See you on Twitter at 830pm ET!

#PPDChat 09.21.14: When Darkness Falls – SAD & PPD

ppdchat-09-22-14Fall Equinox.

When I was a kid, I loved those words. It meant the leaves would soon change colour, setting the landscape ablaze in yellows, oranges, reds, and the sunlight would carry the newly found rainbow into the sky as it sank beneath the horizon earlier and earlier every night.

It also meant my birthday was only 4 days away.

But now, as I have journeyed several days down the path of life, I don’t enjoy those two little words as much any more. In fact, they make me sad. I strive to find the joy in autumn and not focus too much on the shorter days and looming increase in hours spent in the dark, away from the sun.

I moved back to the northeast United States a few years ago. The first year I was here, Sandy hit. I have not been right since. The cloudy days, the shorter days, the snow (dear LORD, the snow), the dark – it has me sinking into the depths of my couch in the winter, fighting for any shred of happiness I can find. I finally had a discussion with my doctor about it last year and we realized it may actually be a combination of PTSD from Sandy and the settling in of SAD.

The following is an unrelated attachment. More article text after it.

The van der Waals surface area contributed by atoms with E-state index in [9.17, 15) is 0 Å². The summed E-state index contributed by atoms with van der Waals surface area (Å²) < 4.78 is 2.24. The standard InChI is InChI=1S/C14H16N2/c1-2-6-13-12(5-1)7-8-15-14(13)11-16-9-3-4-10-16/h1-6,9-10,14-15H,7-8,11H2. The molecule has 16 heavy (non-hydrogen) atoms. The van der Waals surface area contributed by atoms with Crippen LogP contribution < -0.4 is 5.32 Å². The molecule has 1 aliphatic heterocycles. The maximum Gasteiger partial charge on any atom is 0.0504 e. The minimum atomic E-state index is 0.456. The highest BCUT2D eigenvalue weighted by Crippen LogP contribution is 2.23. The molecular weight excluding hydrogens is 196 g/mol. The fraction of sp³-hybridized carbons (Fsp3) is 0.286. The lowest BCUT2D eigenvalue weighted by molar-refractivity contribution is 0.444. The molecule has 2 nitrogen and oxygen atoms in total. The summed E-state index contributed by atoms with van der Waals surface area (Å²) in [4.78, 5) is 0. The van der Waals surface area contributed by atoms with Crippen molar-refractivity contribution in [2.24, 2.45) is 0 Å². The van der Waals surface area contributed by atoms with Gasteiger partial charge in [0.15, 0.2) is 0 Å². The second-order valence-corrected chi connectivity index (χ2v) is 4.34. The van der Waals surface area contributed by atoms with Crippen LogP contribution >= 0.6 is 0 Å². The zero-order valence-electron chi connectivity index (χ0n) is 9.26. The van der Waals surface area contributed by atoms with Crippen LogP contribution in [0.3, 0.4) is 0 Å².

So now, this year, I am prepared. I fought back last year with medication (finally) but after doing everything else I could do as well – a therapeutic SAD lamp, Vitamin D, socialization, etc. But this year, I’m still on my meds, I use my light every morning as I drink my first cup of coffee and catch up with friends on social media, easing myself into my day.

Tonight, we’ll discuss not only the very real issue of Seasonal Affective Disorder, but how that may complicate PPD and things you can do to battle both at the same time. I hope you’ll join us.

See you tonight at 830pm ET!

PPDChat 09.15.14: After Perinatal Mood & Anxiety Disorders